A statistic from PPP that got little play from liberal commentaries showed that American youths — not the tea parties — are more inclined to think of violence against the US government as acceptable.
A full 17 percent of those ages 18-29 said yes, that violence would be justified, while a further 15 percent were not “not sure.” Granted, while those figures come out to a clear majority of young people — 68 percent — saying violence is not justified, it also means that 32 percent either disagree or haven’t made up their minds.
Another statistic sure to surprise some beltway liberals were the responses of poor people, who tied with tea partiers at 13 percent in saying violence would be justified. A further 24 percent said they weren’t sure, bringing their level of certainty against violence down to just 63 percent.
Compounding the potential for civil unrest, the poor and the tea parties, according to prior statistics, were two very different, separate groups with virtually no cross-over.
In a survey of Americans who voted in 2008, the nonpartisan group Project Vote found that, by and large, those sympathetic to the tea parties were white, wealthy and affluent people, whose political views represented approximately 29 percent of the electorate.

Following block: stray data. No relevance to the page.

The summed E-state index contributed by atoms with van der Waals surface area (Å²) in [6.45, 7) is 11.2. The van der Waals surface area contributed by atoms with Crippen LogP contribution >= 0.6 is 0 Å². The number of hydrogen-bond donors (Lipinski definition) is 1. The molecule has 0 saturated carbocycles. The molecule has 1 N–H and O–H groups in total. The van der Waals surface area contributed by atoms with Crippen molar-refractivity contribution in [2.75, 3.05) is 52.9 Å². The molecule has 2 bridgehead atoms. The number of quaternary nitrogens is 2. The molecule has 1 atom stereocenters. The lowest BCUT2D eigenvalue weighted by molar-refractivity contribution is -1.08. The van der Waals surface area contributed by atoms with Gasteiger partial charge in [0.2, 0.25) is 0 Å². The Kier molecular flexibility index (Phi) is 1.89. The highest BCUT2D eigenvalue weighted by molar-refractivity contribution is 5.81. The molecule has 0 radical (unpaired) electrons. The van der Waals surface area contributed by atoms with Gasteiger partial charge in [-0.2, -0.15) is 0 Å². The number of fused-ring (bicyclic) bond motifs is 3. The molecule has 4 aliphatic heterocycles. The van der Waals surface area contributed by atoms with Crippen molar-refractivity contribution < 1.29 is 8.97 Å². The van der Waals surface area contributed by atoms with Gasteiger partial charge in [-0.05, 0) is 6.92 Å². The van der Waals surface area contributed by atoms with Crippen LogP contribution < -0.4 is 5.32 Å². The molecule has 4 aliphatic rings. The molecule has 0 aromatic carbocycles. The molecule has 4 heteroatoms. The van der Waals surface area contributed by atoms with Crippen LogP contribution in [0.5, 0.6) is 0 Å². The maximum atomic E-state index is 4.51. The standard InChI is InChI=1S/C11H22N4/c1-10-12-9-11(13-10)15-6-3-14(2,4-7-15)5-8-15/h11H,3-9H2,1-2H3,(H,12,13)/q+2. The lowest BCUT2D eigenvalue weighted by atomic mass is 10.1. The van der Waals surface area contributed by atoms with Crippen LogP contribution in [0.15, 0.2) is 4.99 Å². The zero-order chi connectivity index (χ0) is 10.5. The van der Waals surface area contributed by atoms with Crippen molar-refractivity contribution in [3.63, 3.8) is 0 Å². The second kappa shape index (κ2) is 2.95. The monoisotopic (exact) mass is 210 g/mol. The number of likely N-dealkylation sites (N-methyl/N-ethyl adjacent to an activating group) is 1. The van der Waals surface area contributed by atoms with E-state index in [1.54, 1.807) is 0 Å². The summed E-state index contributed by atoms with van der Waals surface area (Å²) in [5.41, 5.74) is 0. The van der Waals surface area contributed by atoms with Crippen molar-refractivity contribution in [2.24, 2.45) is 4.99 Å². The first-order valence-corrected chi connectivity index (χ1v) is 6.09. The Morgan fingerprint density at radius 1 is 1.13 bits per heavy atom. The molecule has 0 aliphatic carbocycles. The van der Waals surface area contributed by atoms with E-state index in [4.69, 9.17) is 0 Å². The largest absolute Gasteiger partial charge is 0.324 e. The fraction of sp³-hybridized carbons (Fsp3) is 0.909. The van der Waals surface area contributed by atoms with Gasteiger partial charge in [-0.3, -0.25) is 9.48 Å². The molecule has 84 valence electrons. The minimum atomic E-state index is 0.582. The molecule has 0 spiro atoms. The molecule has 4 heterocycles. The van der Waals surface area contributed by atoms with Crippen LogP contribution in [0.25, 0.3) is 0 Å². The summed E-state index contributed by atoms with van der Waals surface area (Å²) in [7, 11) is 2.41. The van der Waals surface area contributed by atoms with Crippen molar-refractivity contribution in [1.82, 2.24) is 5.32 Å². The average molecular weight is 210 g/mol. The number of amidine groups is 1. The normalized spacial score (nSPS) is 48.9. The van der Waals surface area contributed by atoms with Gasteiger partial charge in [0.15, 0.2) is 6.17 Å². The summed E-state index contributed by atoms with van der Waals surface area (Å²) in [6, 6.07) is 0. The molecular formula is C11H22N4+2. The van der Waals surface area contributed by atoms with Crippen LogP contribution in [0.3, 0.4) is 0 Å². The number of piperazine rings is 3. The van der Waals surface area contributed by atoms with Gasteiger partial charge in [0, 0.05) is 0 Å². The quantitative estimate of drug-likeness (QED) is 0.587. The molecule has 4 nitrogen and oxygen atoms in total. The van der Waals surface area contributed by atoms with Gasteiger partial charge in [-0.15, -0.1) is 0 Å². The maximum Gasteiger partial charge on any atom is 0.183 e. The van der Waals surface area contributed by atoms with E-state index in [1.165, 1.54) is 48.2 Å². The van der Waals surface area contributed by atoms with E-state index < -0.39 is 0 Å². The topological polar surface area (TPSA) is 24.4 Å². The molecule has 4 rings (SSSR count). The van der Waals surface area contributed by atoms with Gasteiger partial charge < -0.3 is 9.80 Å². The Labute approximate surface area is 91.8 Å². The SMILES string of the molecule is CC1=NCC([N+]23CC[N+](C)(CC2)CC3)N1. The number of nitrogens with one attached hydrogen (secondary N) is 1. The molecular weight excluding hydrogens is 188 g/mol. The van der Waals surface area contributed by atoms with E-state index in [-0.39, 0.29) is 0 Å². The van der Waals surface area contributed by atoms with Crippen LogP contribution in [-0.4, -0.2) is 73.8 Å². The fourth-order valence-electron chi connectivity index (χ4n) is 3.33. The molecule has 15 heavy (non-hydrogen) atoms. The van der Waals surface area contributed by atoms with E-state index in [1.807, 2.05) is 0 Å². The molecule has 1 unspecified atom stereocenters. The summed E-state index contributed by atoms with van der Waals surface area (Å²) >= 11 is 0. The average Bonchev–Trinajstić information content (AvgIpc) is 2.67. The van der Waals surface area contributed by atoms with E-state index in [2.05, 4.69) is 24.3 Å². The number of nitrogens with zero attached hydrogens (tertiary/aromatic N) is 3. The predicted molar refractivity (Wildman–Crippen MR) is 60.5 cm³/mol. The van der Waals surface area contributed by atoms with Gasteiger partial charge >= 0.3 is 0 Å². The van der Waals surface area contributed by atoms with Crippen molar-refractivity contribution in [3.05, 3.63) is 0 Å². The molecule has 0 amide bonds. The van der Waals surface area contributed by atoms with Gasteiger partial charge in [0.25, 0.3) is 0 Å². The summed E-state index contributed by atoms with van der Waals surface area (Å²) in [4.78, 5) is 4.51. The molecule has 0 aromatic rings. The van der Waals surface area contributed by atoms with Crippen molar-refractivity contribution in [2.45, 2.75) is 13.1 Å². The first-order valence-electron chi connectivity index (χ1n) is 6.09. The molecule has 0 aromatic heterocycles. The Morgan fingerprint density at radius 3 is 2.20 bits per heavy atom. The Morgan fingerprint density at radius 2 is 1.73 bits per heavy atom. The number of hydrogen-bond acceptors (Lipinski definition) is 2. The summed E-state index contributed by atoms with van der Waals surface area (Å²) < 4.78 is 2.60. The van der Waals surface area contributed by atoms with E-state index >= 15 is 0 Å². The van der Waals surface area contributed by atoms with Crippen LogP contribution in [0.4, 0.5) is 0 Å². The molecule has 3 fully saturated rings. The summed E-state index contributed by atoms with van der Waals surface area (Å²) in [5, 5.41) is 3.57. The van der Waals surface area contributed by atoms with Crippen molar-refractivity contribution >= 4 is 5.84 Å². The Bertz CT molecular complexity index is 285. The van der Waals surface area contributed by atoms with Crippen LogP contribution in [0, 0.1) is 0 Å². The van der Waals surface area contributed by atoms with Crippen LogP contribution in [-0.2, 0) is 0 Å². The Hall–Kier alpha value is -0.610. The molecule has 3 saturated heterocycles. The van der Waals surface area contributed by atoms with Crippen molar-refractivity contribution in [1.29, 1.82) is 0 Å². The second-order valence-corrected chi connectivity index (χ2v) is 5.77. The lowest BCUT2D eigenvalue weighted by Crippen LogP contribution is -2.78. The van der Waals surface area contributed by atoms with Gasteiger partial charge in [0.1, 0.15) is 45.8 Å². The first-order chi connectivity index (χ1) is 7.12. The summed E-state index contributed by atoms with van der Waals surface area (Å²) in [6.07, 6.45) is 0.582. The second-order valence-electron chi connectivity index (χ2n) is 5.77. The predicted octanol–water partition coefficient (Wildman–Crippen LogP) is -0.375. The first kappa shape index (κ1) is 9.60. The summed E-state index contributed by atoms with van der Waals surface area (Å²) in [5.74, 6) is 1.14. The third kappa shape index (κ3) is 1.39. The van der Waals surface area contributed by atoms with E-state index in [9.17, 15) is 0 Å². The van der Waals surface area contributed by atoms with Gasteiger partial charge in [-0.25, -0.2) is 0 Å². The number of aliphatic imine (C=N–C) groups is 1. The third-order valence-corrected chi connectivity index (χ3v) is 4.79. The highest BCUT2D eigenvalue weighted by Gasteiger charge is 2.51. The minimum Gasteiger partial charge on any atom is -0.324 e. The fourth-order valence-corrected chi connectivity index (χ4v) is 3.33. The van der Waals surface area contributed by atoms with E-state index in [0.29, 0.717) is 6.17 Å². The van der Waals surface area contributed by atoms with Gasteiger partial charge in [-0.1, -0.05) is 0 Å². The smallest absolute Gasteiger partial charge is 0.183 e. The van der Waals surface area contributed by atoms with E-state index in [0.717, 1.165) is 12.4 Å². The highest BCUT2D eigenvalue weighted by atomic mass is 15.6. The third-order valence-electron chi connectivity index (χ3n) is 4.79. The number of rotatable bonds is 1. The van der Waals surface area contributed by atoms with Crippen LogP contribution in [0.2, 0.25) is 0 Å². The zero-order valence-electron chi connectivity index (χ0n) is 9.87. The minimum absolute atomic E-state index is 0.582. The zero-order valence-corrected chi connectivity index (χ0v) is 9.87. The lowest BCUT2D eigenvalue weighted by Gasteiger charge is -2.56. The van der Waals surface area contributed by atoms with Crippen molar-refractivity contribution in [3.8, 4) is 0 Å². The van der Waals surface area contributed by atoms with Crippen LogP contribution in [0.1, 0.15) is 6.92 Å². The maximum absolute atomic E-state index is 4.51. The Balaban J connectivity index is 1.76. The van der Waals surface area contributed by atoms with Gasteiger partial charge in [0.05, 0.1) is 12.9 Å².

By comparison, blacks, youths and low-income voters, who turned out in record numbers to support President Obama, make up 32 percent of the electorate — and their views could not be any more different than their conservative counterparts.
The poll, published last Sept., described tea party participants as “overwhelmingly white” and “universally dissatisfied,” even though having “the least reason for dissatisfaction.”
“Only six percent [of tea party participants] reported having to worry about buying food for their families in the past year, compared to 14 percent of voters nationwide, 37 percent of blacks, 21 percent of youths, and 39 percent of low-income voters,” they added.
Discussing the partisan rhetorical fray on MSNBC last night, liberal news anchor Keith Olbermann failed to mention these figures, focusing instead on tea partiers and violent rhetoric prevalent in many Republicans’ public discourse.